Citation Whytock RC, Fuentes-Montemayor E, Watts K, Macgregor NA, Williams L & Park KJ (2018) Context-dependent colonization of terrestrial habitat 'islands' by a long-distance migrant bird. Proceedings of the Royal Society B: Biological Sciences, 285 (1885), p. 20181490. https://doi.org/10.1098/rspb.2018.1490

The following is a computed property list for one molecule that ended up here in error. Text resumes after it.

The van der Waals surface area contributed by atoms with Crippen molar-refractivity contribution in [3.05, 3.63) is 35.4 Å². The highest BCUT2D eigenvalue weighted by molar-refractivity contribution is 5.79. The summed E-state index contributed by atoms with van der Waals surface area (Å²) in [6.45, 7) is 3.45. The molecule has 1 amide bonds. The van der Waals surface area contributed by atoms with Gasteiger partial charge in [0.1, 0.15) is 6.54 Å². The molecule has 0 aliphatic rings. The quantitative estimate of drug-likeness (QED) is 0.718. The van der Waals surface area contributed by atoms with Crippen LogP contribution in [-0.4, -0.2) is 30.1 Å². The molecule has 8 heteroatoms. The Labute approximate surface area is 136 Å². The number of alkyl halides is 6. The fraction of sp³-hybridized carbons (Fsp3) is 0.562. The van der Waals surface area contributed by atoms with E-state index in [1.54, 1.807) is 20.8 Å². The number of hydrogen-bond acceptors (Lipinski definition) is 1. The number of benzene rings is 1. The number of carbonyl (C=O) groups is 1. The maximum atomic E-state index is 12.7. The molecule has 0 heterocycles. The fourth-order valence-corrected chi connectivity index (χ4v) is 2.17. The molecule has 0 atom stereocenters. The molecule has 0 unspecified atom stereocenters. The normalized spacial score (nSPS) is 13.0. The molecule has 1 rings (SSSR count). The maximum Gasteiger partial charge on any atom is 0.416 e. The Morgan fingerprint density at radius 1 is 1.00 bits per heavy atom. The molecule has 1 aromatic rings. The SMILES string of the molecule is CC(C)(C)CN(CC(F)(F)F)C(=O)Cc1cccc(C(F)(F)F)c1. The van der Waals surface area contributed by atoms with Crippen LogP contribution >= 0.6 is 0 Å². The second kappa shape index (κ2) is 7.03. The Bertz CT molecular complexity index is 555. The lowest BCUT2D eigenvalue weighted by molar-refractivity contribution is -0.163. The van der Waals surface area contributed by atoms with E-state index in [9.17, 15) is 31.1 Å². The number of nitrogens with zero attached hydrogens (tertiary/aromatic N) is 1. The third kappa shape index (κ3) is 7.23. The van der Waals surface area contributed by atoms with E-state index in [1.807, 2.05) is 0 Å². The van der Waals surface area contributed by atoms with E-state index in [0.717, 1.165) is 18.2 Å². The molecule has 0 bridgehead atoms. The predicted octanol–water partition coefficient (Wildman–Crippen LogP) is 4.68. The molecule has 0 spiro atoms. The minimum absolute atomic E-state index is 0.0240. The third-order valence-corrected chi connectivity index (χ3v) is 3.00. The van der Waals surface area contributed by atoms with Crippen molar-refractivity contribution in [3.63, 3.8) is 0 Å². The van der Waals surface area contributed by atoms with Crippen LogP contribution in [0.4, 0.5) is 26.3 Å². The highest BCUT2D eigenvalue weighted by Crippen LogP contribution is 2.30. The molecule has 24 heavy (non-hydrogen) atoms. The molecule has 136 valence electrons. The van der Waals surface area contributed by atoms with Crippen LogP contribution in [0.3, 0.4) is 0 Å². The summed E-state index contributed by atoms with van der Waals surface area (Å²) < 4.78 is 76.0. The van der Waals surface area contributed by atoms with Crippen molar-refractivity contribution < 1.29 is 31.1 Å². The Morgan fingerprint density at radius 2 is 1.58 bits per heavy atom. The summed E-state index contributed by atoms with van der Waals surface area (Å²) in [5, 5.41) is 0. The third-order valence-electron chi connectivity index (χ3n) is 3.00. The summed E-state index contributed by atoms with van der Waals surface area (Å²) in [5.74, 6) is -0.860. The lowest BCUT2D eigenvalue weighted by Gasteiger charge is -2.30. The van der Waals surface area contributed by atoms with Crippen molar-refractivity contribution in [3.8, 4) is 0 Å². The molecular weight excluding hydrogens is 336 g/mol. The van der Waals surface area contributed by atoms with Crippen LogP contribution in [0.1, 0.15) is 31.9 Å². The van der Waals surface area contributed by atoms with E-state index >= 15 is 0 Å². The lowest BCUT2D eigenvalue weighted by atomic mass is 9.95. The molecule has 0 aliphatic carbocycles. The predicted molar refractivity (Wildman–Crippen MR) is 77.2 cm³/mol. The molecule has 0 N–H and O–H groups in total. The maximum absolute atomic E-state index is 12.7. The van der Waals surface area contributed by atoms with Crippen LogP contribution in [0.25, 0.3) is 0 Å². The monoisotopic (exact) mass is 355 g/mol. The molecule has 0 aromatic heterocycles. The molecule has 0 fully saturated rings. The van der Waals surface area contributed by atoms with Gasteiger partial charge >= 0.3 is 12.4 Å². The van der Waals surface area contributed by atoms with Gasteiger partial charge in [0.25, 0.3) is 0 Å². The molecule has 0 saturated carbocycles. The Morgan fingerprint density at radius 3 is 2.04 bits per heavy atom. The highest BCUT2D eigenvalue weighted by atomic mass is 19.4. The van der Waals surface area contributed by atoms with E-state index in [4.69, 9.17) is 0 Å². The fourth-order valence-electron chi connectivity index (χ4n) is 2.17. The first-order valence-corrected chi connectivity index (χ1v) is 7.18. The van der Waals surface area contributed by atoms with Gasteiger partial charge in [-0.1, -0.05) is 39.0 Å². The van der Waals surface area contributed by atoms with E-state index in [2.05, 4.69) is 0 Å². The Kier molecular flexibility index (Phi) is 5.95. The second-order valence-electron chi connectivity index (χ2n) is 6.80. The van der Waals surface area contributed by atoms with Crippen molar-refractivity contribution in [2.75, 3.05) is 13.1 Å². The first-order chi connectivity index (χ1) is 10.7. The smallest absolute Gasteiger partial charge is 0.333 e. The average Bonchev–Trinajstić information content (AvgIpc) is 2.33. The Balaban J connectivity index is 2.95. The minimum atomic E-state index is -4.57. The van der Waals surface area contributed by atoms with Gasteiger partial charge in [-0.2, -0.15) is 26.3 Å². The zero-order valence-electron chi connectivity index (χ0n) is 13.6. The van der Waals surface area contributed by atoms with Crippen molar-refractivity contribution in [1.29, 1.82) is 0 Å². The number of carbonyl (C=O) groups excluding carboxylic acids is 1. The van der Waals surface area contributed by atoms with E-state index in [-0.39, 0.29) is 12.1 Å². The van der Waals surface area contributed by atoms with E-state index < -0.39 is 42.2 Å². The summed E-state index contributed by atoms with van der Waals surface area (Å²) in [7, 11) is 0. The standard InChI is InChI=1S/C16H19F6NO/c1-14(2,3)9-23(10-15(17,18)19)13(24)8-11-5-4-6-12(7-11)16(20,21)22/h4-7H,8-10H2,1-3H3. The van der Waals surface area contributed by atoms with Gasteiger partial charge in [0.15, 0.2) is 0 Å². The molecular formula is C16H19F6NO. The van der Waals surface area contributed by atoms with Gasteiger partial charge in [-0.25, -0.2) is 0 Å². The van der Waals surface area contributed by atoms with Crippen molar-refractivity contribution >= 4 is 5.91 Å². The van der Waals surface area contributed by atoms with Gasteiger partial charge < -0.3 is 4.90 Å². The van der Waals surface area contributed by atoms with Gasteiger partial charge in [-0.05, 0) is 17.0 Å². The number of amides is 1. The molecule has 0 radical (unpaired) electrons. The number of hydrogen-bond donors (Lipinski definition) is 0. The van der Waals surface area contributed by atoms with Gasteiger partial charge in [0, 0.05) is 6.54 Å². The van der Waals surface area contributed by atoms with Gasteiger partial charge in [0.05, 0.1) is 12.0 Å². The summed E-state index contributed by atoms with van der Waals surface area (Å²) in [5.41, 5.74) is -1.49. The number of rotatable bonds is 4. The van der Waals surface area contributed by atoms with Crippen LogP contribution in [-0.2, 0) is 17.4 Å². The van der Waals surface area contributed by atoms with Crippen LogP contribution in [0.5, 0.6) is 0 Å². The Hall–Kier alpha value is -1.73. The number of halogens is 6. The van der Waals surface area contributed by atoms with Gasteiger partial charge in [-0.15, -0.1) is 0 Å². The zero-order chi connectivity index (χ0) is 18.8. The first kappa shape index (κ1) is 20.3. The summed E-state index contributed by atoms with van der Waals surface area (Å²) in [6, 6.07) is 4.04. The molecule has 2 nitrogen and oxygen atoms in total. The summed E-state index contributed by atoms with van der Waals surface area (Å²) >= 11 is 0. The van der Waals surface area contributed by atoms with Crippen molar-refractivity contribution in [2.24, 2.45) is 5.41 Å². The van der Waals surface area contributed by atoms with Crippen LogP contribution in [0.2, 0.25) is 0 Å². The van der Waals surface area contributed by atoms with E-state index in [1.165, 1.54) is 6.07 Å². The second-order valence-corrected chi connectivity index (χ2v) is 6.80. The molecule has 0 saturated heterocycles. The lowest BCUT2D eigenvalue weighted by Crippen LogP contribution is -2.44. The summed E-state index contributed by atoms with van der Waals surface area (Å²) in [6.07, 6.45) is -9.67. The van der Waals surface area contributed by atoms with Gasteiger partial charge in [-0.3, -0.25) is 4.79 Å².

Abstract Landscape context can affect how individuals perceive patch quality during colonisation. However, although context-dependent colonisation has been observed in aquatic environments it has rarely been studied in terrestrial environments or at large spatial scales. Here, we assessed how landscape context influenced colonisation rates in a large-scale (c.7000 km2) terrestrial system where colonisers (Willow Warbler Phylloscopus trochilus) are capable of rapid, long-distance movements. Bioacoustic recorders were used to detect first song dates (an indicator of colonisation or re-colonisation) and settlement in 23 naturally replicated habitat patches. We compared support for three competing hypotheses describing colonisation patterns that depend on landscape context (‘redirection’, ‘landscape-selection’ and ‘relative patch size’) with two patch-level hypotheses (patch ‘quality’ and ‘heterospecific attraction’). First song was earlier when habitat availability in the landscape was low, supporting the ‘redirection’ hypothesis. Settlement probability was best predicted by patch ‘quality’ and was lower in woodlands with a dense understorey. Results suggest that colonisation of habitat patches by male P. trochilus after spring migration is spatially hierarchical. First, initial colonisation depends on landscape context, and settlement is then determined by fine-scale vegetation characteristics. More broadly, we suggest that patterns observed in fragmented aquatic environments (e.g. ‘redirection’) can, in some circumstances, be extended to large-scale terrestrial environments.